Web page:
movie film review | chris tookey

We Need To Talk About Kevin

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  We Need To Talk About Kevin Review
Tookey's Rating
4 /10
Average Rating
7.30 /10
Tilda Swinton , John C. Reilly, Ezra Miller
Full Cast >

Directed by: Lynne Ramsay
Written by: Lynne Ramsay, Rory Kinnear , based on Lionel Shriverís novel

Released: 2011
Genre: DRAMA
Origin: UK/ US
Colour: C
Length: 112

But itís all about Eva.
Reviewed by Chris Tookey

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We Need To Talk About Kevin is an ultra-solemn attempt to graft the style of an expressionist art-house film on to the sensational content of a horror movie.

As readers of Lionel Shriverís best-seller will know, itís the story of former travel writer Eva (Tilda Swinton, pictured left) living alone in an American small-town community that has made her a pariah. Once, she was married to a pleasant and prosperous husband (John C. Reilly) and gave birth to two children.

From the outset, Kevin Ė the older of the two - is the baby from hell. He wonít stop screaming. Then heís a dead-eyed 6-to-8 year-old (Jasper Newell, pictured right) who canít be potty-trained, wonít play and regards Eva with sullen resentment that leads her to harm him physically.

In his teens, Kevin (now played by a better young actor, Ezra Miller) commits a series of vicious acts, culminating in one so heinous that, right from the start of the movie, we see other people regard his mother with unconcealed hatred.

The best thing about the film is Tilda Swinton, who gives a cleverly nuanced performance that reveals the vulnerability behind Evaís cold, gaunt exterior. It would be no surprise if she were nominated for an Academy Award.

Scottish director Lynne Ramsay brings the same leisurely pace, remorseless intensity and obsession with colour that marked her first two films, Ratcatcher and Morvern Callar.

But in ditching the novelís structure Ė which took the form of Evaís letters to her absent husband after the climactic event Ė Ramsey sacrifices the shock value of the twist at the end of the book

Most fatally for the filmís chances of attracting an audience, the cinema exposes faults in the original novel that a reader could easily overlook.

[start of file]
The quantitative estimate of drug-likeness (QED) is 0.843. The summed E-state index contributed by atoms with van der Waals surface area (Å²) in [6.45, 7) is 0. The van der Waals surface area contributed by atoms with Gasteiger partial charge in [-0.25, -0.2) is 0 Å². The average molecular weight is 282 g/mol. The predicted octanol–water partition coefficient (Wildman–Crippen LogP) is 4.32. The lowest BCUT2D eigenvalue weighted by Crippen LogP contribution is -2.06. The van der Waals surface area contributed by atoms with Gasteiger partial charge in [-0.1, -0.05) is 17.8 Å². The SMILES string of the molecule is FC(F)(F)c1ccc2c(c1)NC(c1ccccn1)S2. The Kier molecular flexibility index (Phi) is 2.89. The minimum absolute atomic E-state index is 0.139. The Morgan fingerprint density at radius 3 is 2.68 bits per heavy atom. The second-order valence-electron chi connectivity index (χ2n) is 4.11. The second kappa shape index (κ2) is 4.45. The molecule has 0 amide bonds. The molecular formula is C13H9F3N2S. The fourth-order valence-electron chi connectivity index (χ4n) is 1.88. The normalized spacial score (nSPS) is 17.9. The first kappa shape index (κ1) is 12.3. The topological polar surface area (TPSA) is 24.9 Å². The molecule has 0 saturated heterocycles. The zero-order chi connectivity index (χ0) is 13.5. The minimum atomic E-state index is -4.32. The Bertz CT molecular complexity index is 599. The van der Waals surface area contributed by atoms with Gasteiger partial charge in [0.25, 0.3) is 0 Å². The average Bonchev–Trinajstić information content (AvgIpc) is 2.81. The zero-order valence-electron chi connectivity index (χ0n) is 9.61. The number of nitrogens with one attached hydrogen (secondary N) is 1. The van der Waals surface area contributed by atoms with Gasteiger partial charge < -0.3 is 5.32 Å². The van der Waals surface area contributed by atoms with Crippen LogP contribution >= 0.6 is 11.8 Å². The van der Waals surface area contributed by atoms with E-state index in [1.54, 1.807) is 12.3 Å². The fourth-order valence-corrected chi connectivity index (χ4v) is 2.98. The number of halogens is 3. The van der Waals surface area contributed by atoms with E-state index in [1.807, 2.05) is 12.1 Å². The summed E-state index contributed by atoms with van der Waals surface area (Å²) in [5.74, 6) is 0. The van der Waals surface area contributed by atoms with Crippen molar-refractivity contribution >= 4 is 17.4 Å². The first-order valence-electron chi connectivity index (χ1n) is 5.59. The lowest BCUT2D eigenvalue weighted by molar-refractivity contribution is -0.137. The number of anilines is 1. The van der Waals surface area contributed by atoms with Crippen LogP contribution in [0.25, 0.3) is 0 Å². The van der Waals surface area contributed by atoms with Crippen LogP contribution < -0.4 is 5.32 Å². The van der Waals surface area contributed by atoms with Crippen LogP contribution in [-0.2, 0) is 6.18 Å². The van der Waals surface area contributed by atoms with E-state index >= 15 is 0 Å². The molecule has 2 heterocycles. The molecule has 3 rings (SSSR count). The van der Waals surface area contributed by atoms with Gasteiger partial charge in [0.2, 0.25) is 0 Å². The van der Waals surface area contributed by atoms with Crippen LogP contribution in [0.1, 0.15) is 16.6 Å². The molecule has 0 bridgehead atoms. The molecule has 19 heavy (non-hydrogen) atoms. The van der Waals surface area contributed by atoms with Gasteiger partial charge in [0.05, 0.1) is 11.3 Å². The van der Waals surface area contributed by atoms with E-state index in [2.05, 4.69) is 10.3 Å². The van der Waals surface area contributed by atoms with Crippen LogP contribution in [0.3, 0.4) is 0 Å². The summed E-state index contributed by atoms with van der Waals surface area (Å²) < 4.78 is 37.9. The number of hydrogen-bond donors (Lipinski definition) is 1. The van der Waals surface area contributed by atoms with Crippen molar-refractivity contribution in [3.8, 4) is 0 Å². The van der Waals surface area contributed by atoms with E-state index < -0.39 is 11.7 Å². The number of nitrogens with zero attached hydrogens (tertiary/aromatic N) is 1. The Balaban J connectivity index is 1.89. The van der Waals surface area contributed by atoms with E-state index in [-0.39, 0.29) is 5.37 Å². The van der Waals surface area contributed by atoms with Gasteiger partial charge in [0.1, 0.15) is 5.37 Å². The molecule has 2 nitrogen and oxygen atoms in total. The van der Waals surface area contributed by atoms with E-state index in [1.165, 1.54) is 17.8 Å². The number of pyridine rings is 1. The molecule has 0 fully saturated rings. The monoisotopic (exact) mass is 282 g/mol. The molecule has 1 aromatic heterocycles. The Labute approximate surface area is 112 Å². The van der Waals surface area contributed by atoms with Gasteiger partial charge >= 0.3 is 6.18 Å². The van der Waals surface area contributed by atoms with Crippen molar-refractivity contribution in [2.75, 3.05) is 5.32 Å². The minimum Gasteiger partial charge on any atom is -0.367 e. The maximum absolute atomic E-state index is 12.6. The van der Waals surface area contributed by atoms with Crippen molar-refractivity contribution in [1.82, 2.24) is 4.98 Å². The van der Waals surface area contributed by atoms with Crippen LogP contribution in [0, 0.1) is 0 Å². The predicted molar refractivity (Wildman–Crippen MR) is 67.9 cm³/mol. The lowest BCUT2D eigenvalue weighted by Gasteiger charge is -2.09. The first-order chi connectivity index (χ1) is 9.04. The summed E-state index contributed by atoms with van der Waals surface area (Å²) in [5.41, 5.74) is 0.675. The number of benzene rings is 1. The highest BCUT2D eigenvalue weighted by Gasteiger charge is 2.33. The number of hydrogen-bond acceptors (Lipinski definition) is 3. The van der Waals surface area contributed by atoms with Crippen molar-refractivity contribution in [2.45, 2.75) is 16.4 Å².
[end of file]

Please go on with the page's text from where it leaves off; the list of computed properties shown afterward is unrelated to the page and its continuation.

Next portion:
There is a huge element of unbelievability to Kevinís character and development. His father and mother donít need to talk about this blatant sociopath; they need to get him professional help, and that idea never seems to occur to them.

Though Eva does make an initial inquiry about possible autism, it is incredible that his behavioural problems donít involve him seeing at least one child psychiatrist. Itís amazing that his teachers donít view him with concern. And his climactic act makes no sense without some previous record of violence or bullying by his peers.

Nor is there the slightest explanation for Kevinís extraordinarily evil personality. He is easily the most fascinating presence in the movie, but the film-makers are interested in him only insofar as he affects his mother.

This turns it into a hard-line feminist parable. Ms Shriver poses the question: what are successful career-women to do when they give birth to the kind of insensitive, stroppy, aggressive male that they have loathed since their own childhood?

It is a query that will strike most people, mothers of boys especially, as more than faintly ridiculous. Kevin is a fantastical creation who bears little or no relation to the vast majority of real boys. It is no surprise that Ms Shriver herself is childless.

You have only to compare this with other ďbad seedĒ films, such as Rosemaryís Baby, The Omen and Orphan, to appreciate the movieís shortcomings as regards pace, storytelling and ability to suspend the audienceís disbelief.

This is cheap grand guignol posing as a valuable insight into the male psyche.

But I wouldnít mind betting that Tilda Swinton will be in contention at next yearís award ceremonies. Hers is an acting tour de force.

Itís the story around her that doesnít convince.

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